He said, “As OPEC holds back production increase, we believe that it would be in the interest of the global economy for the International Energy Agency to take a proactive approach by putting Strategic Petroleum Reserves on standby, i.e. ready to be released to the market.” He said, “History shows that even a temporary oil price spike can seriously damage the global economy. We believe that OPEC and the IEA could be putting the global economy at risk by allowing the oil price to overheat, as happened in 1990-91 during the First Gulf War.

Zhang said, “For the coming week, we expect the oil price to stay heated amid the unrest in the [MENA] region. For now, the data indicates that the economic recovery in the US and Europe remains robust, which is also supporting the oil price.”

But at Petromatrix in Zug, Switzerland, Olivier Jakob noted EIA reported an overall build of 5.5 million bbl in US inventories, with an increase of 8.2 million bbl in visible stocks (crude and clean petroleum product).

“This is the fourth consecutive large build in stocks of crude and clean petroleum products,” he said. “Over the last 4 weeks, they have built by 27.7 million bbl (about 1 million b/d) and for this time of year are way over the levels of any recent years. Prices might be at the same levels as early 2008, but US stocks of crude and petroleum products are higher by 103 million bbl. US petroleum stocks are basically huge for the season and the US stock draw of December is being dwarfed by the stock build of January.”

Inventories are so high, in fact, that the US “will have to find a way to stop” the stock build, said Jakob. “But that is not easy when there is a contango market and free financing provided by non-existent interest rates [through the Federal Reserve System]. High consumption is a way to reduce a stock-build, but with disposable income impacted by commodity inflation, demand is starting to face some head winds and implied demand for clean petroleum products on the 4-week average is falling to the very low levels of last year.” He said, “That is likely to get worse following the current blizzards.”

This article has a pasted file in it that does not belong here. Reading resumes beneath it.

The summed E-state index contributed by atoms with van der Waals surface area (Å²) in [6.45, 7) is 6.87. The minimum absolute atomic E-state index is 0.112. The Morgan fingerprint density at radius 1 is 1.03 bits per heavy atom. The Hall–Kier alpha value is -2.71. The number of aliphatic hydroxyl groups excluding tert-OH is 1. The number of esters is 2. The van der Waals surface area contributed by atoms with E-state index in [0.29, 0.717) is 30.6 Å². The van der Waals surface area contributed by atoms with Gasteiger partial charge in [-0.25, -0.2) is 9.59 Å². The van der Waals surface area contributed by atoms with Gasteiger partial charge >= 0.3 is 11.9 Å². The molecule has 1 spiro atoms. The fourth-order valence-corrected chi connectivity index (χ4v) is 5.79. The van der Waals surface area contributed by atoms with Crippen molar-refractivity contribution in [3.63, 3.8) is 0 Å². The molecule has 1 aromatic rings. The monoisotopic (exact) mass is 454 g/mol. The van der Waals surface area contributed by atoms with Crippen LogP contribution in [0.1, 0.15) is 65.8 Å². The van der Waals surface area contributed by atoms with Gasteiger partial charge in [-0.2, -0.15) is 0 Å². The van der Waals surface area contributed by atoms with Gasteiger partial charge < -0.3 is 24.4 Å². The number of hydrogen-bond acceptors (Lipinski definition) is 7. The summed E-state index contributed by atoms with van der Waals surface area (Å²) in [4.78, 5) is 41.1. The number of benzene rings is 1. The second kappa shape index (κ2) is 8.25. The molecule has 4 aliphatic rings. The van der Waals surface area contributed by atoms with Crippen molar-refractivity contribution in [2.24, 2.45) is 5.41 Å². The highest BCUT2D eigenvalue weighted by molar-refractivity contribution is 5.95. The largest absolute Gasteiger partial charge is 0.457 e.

Jakob said, “Considering the level of demand, the level of stocks, and the spare capacity left in OPEC, the US is in an extremely comfortable supply situation. The ‘massive stock draws’ that were called to justify WTI heading to $110/bbl are just not there, and the current numbers do not make a case for an OPEC increase in supplies. We can guess that the bullish scenario will switch from ‘it’s bullish because of stock draws’ to ‘it’s bullish because there are no stock draws, so it makes it less likely that OPEC will increase supplies.’”

He said, “If US refineries are running at too high levels for the demand of products and are forced to reduce runs then this will back up more crude, which can then try to target instead a European destination. The problem is that despite the historic premium of Brent futures to WTI futures, Europe refiners are in maintenance and not screaming for crude oil. European physical differentials are not on fire, and we need to monitor the front contango on Brent which is starting to widen.”

Energy prices
The March contract for benchmark US sweet, light crudes inched up 9¢ to $90.86/bbl Feb. 2 on the New York Mercantile Exchange. The April contract rose 18¢ to $93.67/bbl. On the US spot market, West Texas Intermediate at Cushing was up 9¢ to $90.86/bbl.

Heating oil for March delivery increased 2.37¢ to $2.78/gal on NYMEX. Reformulated blend stock for oxygenate blending for the same month, however, dropped 2.09¢ to $2.50/gal.

The March contract for natural gas increased 8.2¢ to $4.43/MMbtu on NYMEX. On the US spot market, gas at Henry Hub, La., escalated 12¢ to $4.56/MMbtu.

In London, the March IPE contract for North Sea Brent gained 60¢ to $102.34/bbl. Gas oil for February was up $11.75 to $858/tonne.

The average price for OPEC’s basket of 12 benchmark crudes increased $1.27 to $97.66/bbl.